The Chevrolet Astro and GMC Safari vans made here roll into their 12th model year today amid signs that the vehicles are beginning to lose some of their consumer appeal.
Production at the Southeast Baltimore plant is off 15 percent this year, prompting some industry representatives to wonder if the Astro and Safari are beginning to suffer from the lack of a major overhaul since they were introduced in 1984.
The vans' old design is also being blamed for the Baltimore plant's low productivity rating -- 27th among the 36 truck plants in the United States, Canada and Mexico.
"The Astro and Safari are getting long on the tooth," said David B. Healy, an auto analyst with S. G. Warburg & Co. "They are old models, and they are competing against some fresher looks from Chrysler and from Ford's new Windstar."
Michael Flynn, associate director of the University of Michigan's Office for the Study of Automotive Transportation, said, "Older vehicles typically experience decreased sales, and this seems to be what is happening to the Safari and Astro."
Edward Lapham, executive editor of Automotive News, an industry trade publication, said the trend is moving away from truck-like, rear-wheel-drive vans like those made in Baltimore to front-wheel-drive, car-like models -- the Lumina, Ford Windstar and the new Chrysler minivans.
But for years, the GM vans maintained a niche with drivers who wanted the towing power of a rear-wheel-drive van.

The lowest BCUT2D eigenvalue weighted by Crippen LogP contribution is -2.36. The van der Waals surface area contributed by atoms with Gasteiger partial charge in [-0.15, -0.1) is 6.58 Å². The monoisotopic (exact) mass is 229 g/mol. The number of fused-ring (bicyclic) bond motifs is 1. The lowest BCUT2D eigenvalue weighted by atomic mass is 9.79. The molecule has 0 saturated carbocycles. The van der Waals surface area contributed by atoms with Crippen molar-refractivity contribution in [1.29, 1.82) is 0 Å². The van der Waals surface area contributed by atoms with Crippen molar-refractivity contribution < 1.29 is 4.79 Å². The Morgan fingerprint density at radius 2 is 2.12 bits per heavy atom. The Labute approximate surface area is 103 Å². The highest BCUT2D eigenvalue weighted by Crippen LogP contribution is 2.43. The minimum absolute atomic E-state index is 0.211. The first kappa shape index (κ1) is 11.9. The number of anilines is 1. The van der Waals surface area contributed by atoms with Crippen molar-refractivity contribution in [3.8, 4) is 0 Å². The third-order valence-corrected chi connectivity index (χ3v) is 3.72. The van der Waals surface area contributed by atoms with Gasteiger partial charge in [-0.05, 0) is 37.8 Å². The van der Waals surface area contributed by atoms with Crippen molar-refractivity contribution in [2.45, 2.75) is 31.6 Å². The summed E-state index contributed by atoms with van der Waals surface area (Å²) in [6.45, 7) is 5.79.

As recently as early last year, GM was considering a significant increase in Astro and Safari production, perhaps even adding a third shift to the 3,400 workers at the Broening Highway plant.
"A third shift was one of a number of things the plant was looking at to boost production," said Rodney A. Trump, president of United Auto Workers Local 239, which represents the hourly workers at the plant. "But that never materialized.
"The reason: Demand for the product never reached their anticipated levels. They [GM marketing officials] try to judge where the market is going and they seldom get it right."
Plant officials declined requests for interviews to discuss the new 1996 vans and the plant's future.
Mr. Healy said the Astro and Safari are scheduled for a face-lift in 1997, but a complete make-over won't come until the end of the century. "And nobody knows where they are going to build the new vans," he said.
In the meantime, GM should be looking for ways to make changes in the Astro/Safari to boost productivity at the Baltimore plant, said James E. Harbour, president of Troy, Mich.-based Harbour & Associates Inc., an automotive research company.
In a report on the manufacturing productivity of automotive plants in the United States, Canada and Mexico, Mr. Harbour said Baltimore's productivity improved by 3 percent over the past year, but Baltimore still needs 25 percent more workers to assemble an Astro or Safari than Ford needs to make the Aerostar, a competing rear-wheel-drive van, in St. Louis.
And despite Baltimore's increased productivity, it dropped two places in the Harbour study standings to 27th as other plants (Chrysler assembly factories in Canada and Ohio) posted even bigger gains in efficiencies.
Mr. Trump said the productivity ratings have nothing to do with the Baltimore's plant work force, which he insists is as good as any.
"It's the design of the vehicle," he said, explaining that thousands more parts are needed to build an Astro than the Aerostar.
Company .. .. .. .. .. .. .Percentage
Chrysler Corp. .. .. .. .. .. ...41.2
Ford Motor Co. .. .. .. .. .. ...29.1
General Motors .. .. .. .. .. ...21.6
Others (imports) .. .. .. .. .. ..8.1